When people ask you why you’re starting your own business, you should be able to answer with confidence that you’re trying to introduce an idea that will make the world around you better. Businesses driven by passion are the ones that succeed.

Make Sure Your Business Can Make Money

That being said, it’s important that you turn a profit from all of this. The point of a business is the make money, so you should do the necessary research to determine whether your idea will actually make you money or not.

There’s no way to be absolutely certain you’ll be able to turn a profit, of course, but the best way to estimate if your business will succeed is to conduct a break-even analysis. A break-even analysis helps you chart out how much revenue you’ll need to pay for your expenses, before you make any profit.

Preparing a break-even analysis requires a lot of research, and you’ll need to evaluate the following figures:

Fixed costs

These are the costs that don’t change from month to month. Fixed costs include rent, utilities, website hosting, insurance and equipment. As a precaution, add an extra 10% to your fixed cost projection to account for random expenses that can pop up.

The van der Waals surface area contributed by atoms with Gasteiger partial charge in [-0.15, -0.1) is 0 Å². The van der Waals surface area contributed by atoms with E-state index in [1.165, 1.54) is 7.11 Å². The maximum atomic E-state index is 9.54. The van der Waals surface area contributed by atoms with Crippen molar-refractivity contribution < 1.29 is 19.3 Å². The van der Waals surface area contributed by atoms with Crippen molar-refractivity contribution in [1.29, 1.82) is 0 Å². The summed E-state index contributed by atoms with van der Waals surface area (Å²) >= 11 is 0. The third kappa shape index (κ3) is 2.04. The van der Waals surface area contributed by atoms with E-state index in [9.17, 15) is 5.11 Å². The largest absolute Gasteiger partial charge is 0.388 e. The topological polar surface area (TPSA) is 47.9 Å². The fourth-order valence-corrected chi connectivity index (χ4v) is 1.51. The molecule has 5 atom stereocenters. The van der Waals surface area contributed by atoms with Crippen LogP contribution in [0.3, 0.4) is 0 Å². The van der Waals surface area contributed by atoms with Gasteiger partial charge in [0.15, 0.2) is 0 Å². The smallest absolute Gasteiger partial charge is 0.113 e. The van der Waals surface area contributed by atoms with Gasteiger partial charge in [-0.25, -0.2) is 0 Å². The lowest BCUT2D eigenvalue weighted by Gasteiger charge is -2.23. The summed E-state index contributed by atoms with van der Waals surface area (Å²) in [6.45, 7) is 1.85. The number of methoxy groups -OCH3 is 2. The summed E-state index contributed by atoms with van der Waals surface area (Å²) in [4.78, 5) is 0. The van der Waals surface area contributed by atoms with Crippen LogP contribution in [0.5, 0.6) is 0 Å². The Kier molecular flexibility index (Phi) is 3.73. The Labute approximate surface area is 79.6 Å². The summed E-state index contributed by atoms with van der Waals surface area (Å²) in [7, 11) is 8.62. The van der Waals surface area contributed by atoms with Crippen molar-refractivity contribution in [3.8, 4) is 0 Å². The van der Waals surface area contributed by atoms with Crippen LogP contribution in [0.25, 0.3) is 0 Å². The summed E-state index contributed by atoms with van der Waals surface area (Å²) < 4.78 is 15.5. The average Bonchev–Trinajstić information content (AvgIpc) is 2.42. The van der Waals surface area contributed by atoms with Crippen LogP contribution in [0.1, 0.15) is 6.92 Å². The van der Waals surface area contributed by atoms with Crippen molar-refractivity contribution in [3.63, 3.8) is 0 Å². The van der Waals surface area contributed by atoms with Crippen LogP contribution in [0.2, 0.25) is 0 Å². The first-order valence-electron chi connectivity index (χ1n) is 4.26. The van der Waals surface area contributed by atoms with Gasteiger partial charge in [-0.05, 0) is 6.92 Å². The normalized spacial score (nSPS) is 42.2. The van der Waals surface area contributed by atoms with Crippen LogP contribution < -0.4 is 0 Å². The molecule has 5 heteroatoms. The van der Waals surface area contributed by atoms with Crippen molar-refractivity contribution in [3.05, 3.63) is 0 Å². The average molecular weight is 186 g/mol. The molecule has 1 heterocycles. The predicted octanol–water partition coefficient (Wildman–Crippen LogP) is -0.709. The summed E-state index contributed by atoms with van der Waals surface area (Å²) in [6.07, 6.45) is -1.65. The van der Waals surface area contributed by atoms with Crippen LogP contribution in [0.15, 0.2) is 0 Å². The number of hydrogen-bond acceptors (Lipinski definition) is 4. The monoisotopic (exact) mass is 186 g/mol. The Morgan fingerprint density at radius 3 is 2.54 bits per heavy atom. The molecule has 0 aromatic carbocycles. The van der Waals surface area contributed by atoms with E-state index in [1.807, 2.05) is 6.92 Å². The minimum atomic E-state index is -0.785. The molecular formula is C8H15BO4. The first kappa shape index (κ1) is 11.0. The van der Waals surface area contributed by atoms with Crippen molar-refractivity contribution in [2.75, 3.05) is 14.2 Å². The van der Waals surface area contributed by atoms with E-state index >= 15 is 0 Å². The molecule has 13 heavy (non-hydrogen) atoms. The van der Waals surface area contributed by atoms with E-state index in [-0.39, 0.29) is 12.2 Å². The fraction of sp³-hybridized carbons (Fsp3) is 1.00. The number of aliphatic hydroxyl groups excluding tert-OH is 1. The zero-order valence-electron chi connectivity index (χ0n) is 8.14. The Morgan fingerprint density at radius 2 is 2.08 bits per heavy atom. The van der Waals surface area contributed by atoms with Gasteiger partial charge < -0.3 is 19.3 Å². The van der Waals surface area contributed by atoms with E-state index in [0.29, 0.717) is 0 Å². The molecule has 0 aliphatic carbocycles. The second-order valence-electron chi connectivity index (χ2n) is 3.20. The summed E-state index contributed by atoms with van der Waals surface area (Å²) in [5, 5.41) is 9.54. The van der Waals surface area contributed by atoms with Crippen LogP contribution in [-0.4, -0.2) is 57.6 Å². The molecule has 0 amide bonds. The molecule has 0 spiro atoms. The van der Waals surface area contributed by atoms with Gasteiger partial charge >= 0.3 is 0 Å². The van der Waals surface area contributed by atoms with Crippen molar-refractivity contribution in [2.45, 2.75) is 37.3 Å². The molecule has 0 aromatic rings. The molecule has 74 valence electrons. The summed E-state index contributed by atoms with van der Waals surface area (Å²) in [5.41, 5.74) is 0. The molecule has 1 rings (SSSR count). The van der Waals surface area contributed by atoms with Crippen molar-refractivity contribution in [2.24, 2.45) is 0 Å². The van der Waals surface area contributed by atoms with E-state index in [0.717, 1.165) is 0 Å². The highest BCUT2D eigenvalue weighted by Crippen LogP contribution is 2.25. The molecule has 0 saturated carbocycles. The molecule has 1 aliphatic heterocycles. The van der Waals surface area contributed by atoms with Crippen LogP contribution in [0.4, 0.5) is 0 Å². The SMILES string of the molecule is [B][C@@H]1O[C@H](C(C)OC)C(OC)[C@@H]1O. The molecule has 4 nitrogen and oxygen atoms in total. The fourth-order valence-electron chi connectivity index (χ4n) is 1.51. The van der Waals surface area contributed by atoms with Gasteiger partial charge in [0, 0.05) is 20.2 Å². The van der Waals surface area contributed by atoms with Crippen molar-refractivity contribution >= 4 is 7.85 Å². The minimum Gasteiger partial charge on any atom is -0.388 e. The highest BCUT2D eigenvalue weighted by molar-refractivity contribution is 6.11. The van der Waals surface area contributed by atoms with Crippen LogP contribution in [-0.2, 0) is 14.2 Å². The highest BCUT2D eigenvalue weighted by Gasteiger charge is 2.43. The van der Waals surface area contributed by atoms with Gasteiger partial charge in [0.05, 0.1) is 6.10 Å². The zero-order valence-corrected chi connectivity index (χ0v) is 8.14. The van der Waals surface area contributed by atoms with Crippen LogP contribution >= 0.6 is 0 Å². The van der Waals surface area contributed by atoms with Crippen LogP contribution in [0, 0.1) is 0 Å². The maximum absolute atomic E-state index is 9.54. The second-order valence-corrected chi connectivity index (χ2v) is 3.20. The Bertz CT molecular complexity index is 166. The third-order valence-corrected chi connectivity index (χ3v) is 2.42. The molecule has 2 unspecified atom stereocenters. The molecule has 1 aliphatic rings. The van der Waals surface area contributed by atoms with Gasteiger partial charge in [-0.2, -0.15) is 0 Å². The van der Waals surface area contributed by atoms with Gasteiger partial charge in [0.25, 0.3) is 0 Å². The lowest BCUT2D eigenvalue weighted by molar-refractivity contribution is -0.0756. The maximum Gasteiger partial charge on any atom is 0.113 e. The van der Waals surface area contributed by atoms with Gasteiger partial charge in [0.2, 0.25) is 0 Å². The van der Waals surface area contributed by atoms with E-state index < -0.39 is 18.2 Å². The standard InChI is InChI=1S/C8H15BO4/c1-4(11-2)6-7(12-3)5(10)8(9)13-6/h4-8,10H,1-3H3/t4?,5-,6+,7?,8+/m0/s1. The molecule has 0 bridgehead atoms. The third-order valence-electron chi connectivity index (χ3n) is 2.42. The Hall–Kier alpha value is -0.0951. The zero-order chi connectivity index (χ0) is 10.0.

Sales revenue

This is the total dollars from your sales activity, which can be measured on a monthly or yearly basis. Remember to base your projection on how much money you really expect to make, rather than how much you want to make.

Average gross profit for each sale

Your average gross profit is the leftover money from a sales dollar, after paying the direct costs (what you pay to provide your service) of the sale. Basically, it’s the money you actually make. For example, if you sell a T-shirt for $30, but it costs $10 to make, your profit is $20.

Average gross profit percentage